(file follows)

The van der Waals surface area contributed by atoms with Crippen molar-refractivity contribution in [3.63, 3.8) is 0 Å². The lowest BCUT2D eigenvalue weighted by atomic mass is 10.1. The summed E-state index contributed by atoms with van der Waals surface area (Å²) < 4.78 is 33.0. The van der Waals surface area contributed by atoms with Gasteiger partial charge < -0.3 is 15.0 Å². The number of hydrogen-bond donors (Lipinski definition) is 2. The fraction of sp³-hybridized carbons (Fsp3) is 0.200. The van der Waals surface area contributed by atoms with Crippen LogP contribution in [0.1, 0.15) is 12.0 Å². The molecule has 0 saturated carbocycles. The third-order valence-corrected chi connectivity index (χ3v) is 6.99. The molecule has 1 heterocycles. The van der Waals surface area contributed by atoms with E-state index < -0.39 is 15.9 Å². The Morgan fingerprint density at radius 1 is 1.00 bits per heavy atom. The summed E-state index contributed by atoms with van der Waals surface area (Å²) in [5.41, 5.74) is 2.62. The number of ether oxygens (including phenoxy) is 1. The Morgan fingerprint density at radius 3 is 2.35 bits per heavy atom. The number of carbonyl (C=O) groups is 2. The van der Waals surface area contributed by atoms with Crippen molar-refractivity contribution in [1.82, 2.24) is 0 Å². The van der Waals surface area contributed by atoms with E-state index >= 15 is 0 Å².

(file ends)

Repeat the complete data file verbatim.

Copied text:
The van der Waals surface area contributed by atoms with Crippen molar-refractivity contribution in [3.63, 3.8) is 0 Å². The lowest BCUT2D eigenvalue weighted by atomic mass is 10.1. The summed E-state index contributed by atoms with van der Waals surface area (Å²) < 4.78 is 33.0. The van der Waals surface area contributed by atoms with Gasteiger partial charge < -0.3 is 15.0 Å². The number of hydrogen-bond donors (Lipinski definition) is 2. The fraction of sp³-hybridized carbons (Fsp3) is 0.200. The van der Waals surface area contributed by atoms with Crippen LogP contribution in [0.1, 0.15) is 12.0 Å². The molecule has 0 saturated carbocycles. The third-order valence-corrected chi connectivity index (χ3v) is 6.99. The molecule has 1 heterocycles. The van der Waals surface area contributed by atoms with E-state index < -0.39 is 15.9 Å². The Morgan fingerprint density at radius 1 is 1.00 bits per heavy atom. The summed E-state index contributed by atoms with van der Waals surface area (Å²) in [5.41, 5.74) is 2.62. The number of ether oxygens (including phenoxy) is 1. The Morgan fingerprint density at radius 3 is 2.35 bits per heavy atom. The number of carbonyl (C=O) groups is 2. The van der Waals surface area contributed by atoms with Crippen molar-refractivity contribution in [1.82, 2.24) is 0 Å². The van der Waals surface area contributed by atoms with E-state index >= 15 is 0 Å².